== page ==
It feels like cable channels and other alternative programming arenas are embracing the anti-Hollywood love story. With shows like Girls and Californication, we’ve seen all kinds of self-destructive, narcissistic behaviour of young twenty-somethings and even older generations. The new Judd Apatow, Paul Rust, and Lesley Arfin series Love, is more of the same. That’s not to say more on the subject of modern love is an unwelcome area for television to visit repeatedly, but it does mean the series lacks the freshness of Apatow’s classic Freaks and Geeks or even Dunham’s Girls.
Have more sext
Love follows the story of two initial strangers: self-destructive Mickey (Gillian Jacobs of Community fame) and oddball, passive-aggressive Gus (Paul Rust). Neither of them have their lives together or any real self-awareness when it comes to their issues. Both have just escaped poor long-term relationships and are trying to piece their lives back together. The will they/won’t they begins as the audience asks ‘should they?!’
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The meet-cute is one of the best I’ve seen – natural, awkward, and genuinely fun. I’d be more than happy with a real life meet-cute like that (you know, apart from the smoking, drug use, and so on…). None of this love at first sight crap, Love explores something far more realistic: a random collection of experiences where you find someone you don’t hate.
This is not your laugh out loud romantic comedy series and has far more of the awkward, cringe-worthy humour than Freaks and Geeks or Undeclared ever did. The show stakes its reputation on a more ‘realistic’ view of love and relationships, which it sees through using the longer run time of a ten episode series and the awkwardness of real life (no glossy, airbrushed-to-all-hell shit here). The trouble with these ‘realistic’ shows is that they end up walking a zig-zag line between comedy and drama, never finding they fall neatly into one or another, and have a tendency to err on the side of obnoxious pretension. Realism isn’t always what the audience wants. If you want romantic escapism, this is not the show for you.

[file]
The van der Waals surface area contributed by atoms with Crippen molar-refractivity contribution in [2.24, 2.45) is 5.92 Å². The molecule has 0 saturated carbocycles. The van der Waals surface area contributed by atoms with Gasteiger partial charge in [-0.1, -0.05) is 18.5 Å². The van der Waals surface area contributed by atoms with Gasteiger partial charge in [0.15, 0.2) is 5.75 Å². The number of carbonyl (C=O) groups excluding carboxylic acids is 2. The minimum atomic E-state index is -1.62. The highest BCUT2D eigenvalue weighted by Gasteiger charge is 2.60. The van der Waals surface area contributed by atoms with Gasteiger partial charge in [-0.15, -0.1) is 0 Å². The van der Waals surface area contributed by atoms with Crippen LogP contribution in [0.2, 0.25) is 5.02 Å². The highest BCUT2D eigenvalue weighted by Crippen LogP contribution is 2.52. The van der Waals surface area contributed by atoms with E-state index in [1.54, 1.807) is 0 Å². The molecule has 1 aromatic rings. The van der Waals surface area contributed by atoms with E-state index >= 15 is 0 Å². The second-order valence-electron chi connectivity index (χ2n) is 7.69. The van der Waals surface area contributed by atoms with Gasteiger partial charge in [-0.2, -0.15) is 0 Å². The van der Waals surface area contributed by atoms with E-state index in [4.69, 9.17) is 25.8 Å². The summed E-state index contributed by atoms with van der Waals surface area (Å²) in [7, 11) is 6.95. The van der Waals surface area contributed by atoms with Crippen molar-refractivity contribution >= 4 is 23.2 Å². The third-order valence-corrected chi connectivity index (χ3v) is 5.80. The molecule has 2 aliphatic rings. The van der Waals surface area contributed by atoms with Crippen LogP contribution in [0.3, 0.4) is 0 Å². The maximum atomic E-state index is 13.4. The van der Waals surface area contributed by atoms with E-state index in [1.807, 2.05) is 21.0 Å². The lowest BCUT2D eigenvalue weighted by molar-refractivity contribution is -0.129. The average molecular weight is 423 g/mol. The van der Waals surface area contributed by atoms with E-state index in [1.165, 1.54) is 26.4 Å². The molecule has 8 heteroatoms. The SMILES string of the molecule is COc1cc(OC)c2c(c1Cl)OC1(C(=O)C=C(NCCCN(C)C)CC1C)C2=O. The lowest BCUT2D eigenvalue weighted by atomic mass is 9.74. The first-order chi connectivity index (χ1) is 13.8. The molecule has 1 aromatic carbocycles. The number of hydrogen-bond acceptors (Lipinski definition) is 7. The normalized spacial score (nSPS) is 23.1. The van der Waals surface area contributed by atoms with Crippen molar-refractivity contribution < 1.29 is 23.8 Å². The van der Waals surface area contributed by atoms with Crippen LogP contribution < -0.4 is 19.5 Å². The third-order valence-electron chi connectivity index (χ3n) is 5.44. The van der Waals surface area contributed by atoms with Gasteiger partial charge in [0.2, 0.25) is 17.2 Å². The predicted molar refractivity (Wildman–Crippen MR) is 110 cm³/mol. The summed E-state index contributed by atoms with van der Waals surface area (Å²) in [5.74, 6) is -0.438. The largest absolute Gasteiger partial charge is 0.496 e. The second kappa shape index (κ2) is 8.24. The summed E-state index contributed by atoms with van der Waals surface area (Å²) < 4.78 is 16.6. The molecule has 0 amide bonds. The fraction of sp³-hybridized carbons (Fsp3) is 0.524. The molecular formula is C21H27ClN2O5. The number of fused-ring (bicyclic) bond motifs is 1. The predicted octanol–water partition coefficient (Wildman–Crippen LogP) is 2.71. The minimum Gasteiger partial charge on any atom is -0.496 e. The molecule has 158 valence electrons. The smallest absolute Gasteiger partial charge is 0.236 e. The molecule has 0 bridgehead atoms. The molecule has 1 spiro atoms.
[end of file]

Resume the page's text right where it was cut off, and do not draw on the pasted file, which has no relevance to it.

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The most common criticism of the show I’ve seen is that the characters aren’t very likeable. They are trainwrecks without a lot of redeeming qualities. But hasn’t Girls already proven that there are plenty of viewers out there who want to see people make stupid decisions? I find Mickey and Gus far more likeable than any of the characters in Girls, but perhaps that’s simply down to them being older and the characters feeling less entitled. While I don’t have the substance abuse problems Mickey has and I hope I’m not nearly as passive-aggressive as Gus, I find the two characters entirely relatable. If you don’t make imbecilic, self-destructive decisions from time to time (and who are you kidding, we all do it), you at least know someone who does. It’s easy to see the real world reflected in these two screw-ups.
It’s a kind of voyeuristic enjoyment that keeps you glued to the television for more of Love. It is, at times, annoying and slow, pretentious and infuriating… but it is also addictive, funny, and true to life. After one episode, I thought ‘meh’, but I watched another… and another… and soon I’d churned through them all.
Be less insane
The real strength of the series is not its realism or clever writing but the brilliant acting. The main characters – Mickey, Gus, and Bertie (Australian comedian Claudia O’Doherty) – are so perfectly acted you could easily mistake the characters as real life people. Gillian Jacobs drops the scattiness of her Community character in favour of a resigned depression. The risk of developing a character – particularly a female lead – so flawed often manifests itself in a kind of apologetic portrayal, a nod to the viewers that the writers/actors know this is not a good way to be. But Jacobs embraces it.
Thankfully, the writers avoided the cliché of having the ‘bad girl’ be ‘fixed’ by a nice guy. Gus, at first glance, might be the dorky nice guy so often overlooked by the hot friend but he has just as many bad habits and issues as Mickey. Rust also embodies this awkward character: someone trying to be something he’s not, who thinks he’s a sweet goofball while actually being kind of a dick a lot of the time. But it’s the Aussie flat mate Bertie who brings the others back down to earth. What’s the best way to make characters likeable? Give them friends! She is the perfect antidote to both Mickey and Gus’s awful behaviour and provides more than her fair share of laughs.